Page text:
Architectural Challenges

Oct. 3, 2017, 6:20 a.m.

Architectural Challenges

Local architecture is varied on many fronts; there are the simple, corrugated and iron houses typically found outside municipal boundaries, the basic concrete infrastructure of most residential and commercial buildings and then the hotels and resort-style luxury homes that unify modern designs with culturally authentic décor and woodwork. 

The latter, ironically, is a luxury despite the resident abundance of striking hardwood, and as an award-winning architect highlights, reflects the confined availability of quality building material for local homes.

“The architects have been designing at lifting the standard of architecture, however the supply of substandard materials that do not conform to Australian and NZ standards is quite compelling,” noted Conway Beg, director of Conway Architects in Suva.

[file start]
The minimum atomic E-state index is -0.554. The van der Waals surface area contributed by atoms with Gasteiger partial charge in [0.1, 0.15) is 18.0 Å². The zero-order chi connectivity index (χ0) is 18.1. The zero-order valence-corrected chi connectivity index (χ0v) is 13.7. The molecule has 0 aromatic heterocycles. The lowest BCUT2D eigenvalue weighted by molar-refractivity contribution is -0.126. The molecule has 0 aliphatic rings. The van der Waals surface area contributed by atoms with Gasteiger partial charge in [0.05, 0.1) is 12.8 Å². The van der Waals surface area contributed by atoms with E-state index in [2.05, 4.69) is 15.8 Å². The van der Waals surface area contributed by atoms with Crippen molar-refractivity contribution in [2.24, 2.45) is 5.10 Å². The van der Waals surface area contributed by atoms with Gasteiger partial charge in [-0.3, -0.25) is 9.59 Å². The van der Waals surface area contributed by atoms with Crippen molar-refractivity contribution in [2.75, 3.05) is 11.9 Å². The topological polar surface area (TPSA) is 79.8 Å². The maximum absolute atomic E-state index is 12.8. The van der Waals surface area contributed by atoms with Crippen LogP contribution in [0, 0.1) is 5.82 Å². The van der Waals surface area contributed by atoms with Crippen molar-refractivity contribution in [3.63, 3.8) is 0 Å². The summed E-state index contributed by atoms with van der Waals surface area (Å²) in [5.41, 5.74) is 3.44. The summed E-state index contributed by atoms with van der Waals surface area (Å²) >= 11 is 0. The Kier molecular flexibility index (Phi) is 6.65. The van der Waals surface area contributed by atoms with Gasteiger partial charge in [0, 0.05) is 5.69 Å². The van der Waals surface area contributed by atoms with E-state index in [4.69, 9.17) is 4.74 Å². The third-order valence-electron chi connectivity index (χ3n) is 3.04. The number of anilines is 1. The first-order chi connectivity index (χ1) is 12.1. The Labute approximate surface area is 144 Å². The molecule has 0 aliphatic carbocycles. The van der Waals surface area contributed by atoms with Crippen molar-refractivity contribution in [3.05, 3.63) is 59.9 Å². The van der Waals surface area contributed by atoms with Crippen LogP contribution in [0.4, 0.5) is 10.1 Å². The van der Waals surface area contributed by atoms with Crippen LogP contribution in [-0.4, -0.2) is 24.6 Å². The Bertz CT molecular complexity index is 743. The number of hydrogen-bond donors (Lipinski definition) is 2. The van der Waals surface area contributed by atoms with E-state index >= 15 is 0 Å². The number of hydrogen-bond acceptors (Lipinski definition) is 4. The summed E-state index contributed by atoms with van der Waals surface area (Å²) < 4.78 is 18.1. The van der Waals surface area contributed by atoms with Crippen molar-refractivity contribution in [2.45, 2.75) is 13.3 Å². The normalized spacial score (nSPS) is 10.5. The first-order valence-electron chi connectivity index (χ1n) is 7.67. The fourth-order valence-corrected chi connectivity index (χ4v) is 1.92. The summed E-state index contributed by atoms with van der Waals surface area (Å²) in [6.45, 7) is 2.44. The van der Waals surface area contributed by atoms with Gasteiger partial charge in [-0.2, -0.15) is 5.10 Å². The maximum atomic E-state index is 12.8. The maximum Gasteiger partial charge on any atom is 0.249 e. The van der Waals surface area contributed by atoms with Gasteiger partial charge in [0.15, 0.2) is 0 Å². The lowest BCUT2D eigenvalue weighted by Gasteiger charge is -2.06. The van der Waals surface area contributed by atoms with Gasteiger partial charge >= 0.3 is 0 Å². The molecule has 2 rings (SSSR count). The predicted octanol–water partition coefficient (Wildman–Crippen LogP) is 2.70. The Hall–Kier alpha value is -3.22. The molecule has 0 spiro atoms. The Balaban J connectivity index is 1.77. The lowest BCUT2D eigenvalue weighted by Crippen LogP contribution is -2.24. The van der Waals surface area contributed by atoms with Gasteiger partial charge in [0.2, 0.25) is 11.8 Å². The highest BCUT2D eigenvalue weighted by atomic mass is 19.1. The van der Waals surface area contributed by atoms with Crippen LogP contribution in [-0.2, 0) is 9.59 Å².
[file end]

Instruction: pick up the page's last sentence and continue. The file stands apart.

“Our national building codes make reference to these standards. In some ways, the hospitality industry has had the most dramatic influence on local architecture.”

He notes however, that the existing concrete industry has most influenced the coherent state of local architecture.

“The over use of blockwork and metal cladd roofing has had a more radical impact on the current blurry and at times depressing state of local architecture.

“Timber remains one of the core materials, but it could be better utilised in the design, and sadly most of the good timber is now exported. We need to introduce more appropriate sustainable materials that are readily available.”

These materials, he added, should meet Fiji’s harsh climatic conditions and conform to Australian and New Zealand standards.

“Hopefully this may inspire architects with a more robust design palette, to conceive innovative designs. It will certainly raise the design standards and influence the local vernacular.

“Architects need to commit to design excellence with an innovative pragmatic approach to problem-solving, which is essential to the current coherent state of architecture.”

Having worked on projects throughout the Pacific, Australia, and London, Beg’s portfolio includes a multitude of high-end luxury residences and resorts.

He recently scooped the main award alongside residential and interior awards at the Fiji Architects Association Awards.

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